simultaneous 2007

Bob,

I am very surprised that an Aerospace company is allowing you to use such an aggressive etch solution. A straight caustic etch at 20% will have a huge effect on dimensional tolerances.

If I were you I would have a word with some of the proprietary chemical suppliers such as Chemetall [a finishing.com supporting advertiser] or Atotech and see what they have to offer in the acid based inhibited systems. These etches will give you a more controlled etch rate, most are self-desmutting which then cuts out another stage in your operation.

As for salt spray failure, there are 101 reasons why Chromate Conversion fails such as corrosion in the panels before you start, drying at too hot a temperature, incomplete removal of smut, etc.

Brian Terry
Aerospace - Yeovil, Somerset, UK


2007

Aerospace has mandatory process procedures. Etch solutions are specified, and test coupons are used to determine etch rates and times.

A 20 vol% solution of NaOH (50 wt%) gives an NaOH concentration of 150 g/L (20 oz/gal). If 20 wt% NaOH is meant, even worse. Anodizers typically maintain ~5 oz/gal of free NaOH (determined by titration) and etch as necessary to give a desired surface finish. For chem film, etch only if specified to hide machining lines, etc.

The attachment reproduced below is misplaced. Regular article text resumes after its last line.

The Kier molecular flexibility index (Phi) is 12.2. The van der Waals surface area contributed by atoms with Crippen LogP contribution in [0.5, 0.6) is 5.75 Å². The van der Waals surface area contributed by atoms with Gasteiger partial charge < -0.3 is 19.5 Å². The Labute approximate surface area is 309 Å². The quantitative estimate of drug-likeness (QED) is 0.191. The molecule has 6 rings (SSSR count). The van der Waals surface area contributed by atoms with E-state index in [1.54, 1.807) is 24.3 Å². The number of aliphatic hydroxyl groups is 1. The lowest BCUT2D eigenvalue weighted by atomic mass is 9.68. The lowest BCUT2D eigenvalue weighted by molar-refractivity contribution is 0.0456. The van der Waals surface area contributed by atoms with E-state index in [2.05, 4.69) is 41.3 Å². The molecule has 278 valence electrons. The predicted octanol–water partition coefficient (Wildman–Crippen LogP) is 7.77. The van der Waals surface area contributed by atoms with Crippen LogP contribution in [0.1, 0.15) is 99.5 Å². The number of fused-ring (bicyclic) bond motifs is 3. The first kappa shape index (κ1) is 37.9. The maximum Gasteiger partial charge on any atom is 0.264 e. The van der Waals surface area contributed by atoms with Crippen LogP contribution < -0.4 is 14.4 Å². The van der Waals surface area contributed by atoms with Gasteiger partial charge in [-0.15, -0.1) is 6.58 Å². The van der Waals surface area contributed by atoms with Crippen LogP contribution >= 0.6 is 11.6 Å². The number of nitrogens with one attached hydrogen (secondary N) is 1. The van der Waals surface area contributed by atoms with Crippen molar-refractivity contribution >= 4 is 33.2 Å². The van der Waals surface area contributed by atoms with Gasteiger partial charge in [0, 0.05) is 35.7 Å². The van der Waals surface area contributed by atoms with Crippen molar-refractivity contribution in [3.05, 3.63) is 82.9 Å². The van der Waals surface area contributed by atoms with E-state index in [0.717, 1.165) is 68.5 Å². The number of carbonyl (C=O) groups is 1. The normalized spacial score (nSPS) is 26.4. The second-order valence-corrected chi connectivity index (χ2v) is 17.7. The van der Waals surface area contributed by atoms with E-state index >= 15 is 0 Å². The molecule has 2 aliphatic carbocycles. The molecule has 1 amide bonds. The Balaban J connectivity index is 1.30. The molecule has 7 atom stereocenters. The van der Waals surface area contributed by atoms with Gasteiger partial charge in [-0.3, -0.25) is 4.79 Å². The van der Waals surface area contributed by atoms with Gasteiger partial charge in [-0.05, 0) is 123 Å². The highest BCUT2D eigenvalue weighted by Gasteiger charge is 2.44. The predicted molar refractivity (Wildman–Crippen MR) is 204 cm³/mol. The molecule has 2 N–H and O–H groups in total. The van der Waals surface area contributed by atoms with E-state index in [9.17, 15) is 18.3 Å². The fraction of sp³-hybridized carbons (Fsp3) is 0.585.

Per ASTM E1417 [link by ed. to spec at TechStreet], 'Standard Practice for Liquid Penetrant Testing,' paragraph 7.1.5, etch only as necessary. "Etching processes shall be developed and controlled to prevent damage to the component under test." Aerospace companies have already developed the procedures. Caustic etching, especially at excessive concentration, is clearly damaging as demonstrated by salt spray testing. NaOH etching leaves a roughened surface high in constituents that chem film poorly or not at all. Caustic etching isn't in any Alodine® process bulletin (non-etching cleaners are even specified), so I cannot understand "our supplier desires this step!"